Shadow chancellor John McDonnell has said a Labour government would spent an additional £17 billion a year as he called for an "emergency budget" to alleviate the crisis in public services.
Mr McDonnell demanded Chancellor Philip Hammond hold an "emergency Budget" next week, as he urged his opposite number to make a "decisive" break with the "failed" Conservative policies of austerity.
Hammond will announce regulation changes to allow Britain's driverless auto industry, which the government estimates will be worth £28 billion by 2035, to get cars on the road within as little as three yeas, according to extracts of the budget released by his office on Sunday.
'For the first time - I've never seen this before - we've had the Government's adviser on tackling terrorism saying that that can not be tackled if we keep on cutting our police officers on the beat in our communities.
A Labour source said the £17 billion figure includes money to lift the public sector pay cap.
Treasury Minister Steve Barclay said: "Since Labour's recession we have turned our economy around by taking a balanced approach to public spending and backing businesses to create better, higher-paid jobs".
Labour's "grey book", which accompanied the party's General Election manifesto, set out £6.5 billion that "tax experts" advised could be raised by targeting tax evasion.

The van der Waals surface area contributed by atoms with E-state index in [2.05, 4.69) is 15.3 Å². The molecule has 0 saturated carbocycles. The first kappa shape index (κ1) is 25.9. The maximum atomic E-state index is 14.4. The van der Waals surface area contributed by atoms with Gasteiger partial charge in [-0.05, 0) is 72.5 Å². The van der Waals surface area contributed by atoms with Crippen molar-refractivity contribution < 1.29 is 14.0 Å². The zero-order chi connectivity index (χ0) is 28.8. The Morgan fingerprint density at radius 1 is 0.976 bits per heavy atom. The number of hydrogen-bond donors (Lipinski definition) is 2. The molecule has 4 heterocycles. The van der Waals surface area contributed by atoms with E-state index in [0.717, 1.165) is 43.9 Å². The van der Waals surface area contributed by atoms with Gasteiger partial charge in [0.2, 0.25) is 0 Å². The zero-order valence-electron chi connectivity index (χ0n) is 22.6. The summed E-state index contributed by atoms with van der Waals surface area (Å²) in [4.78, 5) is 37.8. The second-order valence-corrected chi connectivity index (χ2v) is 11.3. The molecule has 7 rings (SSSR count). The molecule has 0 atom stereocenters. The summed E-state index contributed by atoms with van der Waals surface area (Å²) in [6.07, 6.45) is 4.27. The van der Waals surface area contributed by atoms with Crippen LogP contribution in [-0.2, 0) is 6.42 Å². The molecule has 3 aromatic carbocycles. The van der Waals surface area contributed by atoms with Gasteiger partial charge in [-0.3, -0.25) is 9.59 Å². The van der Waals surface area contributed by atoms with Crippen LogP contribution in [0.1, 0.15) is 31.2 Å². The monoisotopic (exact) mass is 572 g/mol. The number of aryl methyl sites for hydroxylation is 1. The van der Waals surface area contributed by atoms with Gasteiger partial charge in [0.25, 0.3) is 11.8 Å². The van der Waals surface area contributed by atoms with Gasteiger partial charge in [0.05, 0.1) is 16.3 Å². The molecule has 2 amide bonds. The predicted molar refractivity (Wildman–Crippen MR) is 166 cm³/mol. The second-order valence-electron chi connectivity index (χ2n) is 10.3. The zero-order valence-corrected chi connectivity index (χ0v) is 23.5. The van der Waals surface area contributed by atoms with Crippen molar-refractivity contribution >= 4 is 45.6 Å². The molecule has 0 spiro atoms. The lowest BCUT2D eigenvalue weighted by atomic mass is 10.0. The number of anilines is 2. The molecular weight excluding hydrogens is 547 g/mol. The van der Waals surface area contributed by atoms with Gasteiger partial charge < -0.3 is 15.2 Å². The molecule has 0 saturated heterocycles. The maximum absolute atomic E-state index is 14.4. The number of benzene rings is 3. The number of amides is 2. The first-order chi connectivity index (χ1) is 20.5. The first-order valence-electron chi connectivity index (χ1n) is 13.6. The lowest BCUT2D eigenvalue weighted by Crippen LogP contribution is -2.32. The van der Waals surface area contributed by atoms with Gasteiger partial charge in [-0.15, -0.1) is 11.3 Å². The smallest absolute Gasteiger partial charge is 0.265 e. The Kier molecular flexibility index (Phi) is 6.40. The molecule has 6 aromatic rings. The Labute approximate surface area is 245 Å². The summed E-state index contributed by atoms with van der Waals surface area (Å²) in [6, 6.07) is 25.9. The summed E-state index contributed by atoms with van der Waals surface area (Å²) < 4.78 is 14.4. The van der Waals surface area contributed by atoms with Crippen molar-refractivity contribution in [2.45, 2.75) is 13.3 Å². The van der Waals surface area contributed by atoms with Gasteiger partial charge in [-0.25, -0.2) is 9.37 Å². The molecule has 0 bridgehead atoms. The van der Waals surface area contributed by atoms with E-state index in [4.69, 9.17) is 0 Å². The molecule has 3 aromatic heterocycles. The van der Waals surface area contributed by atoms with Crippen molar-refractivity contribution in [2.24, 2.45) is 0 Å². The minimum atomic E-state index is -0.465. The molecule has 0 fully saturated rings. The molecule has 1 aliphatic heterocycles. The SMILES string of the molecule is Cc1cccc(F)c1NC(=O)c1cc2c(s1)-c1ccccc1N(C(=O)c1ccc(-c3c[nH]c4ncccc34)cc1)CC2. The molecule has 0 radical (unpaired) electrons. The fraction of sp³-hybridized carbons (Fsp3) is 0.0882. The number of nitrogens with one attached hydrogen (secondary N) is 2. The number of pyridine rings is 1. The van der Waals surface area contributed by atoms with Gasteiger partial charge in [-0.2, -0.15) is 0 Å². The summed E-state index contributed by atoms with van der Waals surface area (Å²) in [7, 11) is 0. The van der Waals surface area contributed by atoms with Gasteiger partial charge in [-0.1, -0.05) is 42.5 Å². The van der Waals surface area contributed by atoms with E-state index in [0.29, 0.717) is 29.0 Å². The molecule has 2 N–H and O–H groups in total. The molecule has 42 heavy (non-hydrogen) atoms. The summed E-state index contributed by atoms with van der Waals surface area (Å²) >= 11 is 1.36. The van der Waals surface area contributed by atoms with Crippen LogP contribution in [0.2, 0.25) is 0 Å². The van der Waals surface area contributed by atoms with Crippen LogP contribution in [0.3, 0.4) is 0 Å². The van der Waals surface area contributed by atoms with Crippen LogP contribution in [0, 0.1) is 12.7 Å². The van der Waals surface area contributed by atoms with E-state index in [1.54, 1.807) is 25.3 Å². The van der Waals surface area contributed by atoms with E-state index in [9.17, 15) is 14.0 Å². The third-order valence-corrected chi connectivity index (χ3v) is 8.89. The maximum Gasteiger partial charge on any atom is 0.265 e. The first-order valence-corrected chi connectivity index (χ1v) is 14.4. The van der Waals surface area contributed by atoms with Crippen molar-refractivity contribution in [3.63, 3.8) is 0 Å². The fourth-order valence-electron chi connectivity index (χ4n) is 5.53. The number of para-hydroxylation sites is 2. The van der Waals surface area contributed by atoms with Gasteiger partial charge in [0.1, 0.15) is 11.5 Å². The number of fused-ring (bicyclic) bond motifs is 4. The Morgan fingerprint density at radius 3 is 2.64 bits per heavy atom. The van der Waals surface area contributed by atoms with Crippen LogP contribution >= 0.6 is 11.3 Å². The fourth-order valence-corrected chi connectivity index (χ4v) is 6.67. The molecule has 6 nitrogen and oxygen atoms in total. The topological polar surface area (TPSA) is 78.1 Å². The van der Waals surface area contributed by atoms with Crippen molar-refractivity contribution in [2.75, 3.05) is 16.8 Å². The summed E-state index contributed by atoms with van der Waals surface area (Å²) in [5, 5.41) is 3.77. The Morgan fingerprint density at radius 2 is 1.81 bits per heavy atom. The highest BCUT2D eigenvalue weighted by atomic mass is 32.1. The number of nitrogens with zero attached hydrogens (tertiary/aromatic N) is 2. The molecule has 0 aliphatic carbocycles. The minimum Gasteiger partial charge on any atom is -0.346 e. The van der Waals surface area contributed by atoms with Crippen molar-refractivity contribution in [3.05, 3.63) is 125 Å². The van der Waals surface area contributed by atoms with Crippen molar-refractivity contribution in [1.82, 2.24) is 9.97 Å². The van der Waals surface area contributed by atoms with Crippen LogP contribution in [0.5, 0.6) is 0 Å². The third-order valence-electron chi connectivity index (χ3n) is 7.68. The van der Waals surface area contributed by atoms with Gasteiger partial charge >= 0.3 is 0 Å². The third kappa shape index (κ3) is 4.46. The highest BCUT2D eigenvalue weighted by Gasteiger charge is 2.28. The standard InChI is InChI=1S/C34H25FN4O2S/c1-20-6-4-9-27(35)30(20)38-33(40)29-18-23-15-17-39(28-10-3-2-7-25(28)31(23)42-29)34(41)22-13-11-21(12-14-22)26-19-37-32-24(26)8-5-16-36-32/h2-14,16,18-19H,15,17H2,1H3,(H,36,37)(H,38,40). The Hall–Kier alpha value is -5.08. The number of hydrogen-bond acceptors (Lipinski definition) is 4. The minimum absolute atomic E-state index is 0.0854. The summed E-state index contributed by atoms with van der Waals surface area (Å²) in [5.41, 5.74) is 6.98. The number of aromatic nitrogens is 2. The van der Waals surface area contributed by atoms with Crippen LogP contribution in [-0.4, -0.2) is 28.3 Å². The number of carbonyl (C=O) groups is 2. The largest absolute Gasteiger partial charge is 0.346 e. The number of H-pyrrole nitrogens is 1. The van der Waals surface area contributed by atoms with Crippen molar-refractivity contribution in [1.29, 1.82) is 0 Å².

"This is a wealthy country, one of the richest in the world".
"Now is the time to borrow while interest rates are so low", he said.
'The costs would rack up and up, putting economic growth at risk and hitting ordinary working people in the pocket'.
"Even as they have been cutting public services to the bone, they have been offering huge giveaways to the mega-rich and giant corporations".
John McDonnell (Shadow #Labour Chancellor) should heed the words of Abraham Lincoln: You can not make a poor man rich, by making a rich man poor.
With nurses reliant on food banks and head teachers asking parents for donations to keep their schools open, he said Mr Hammond needed to take "strong, effective action" to deal with the problems Government policies had caused.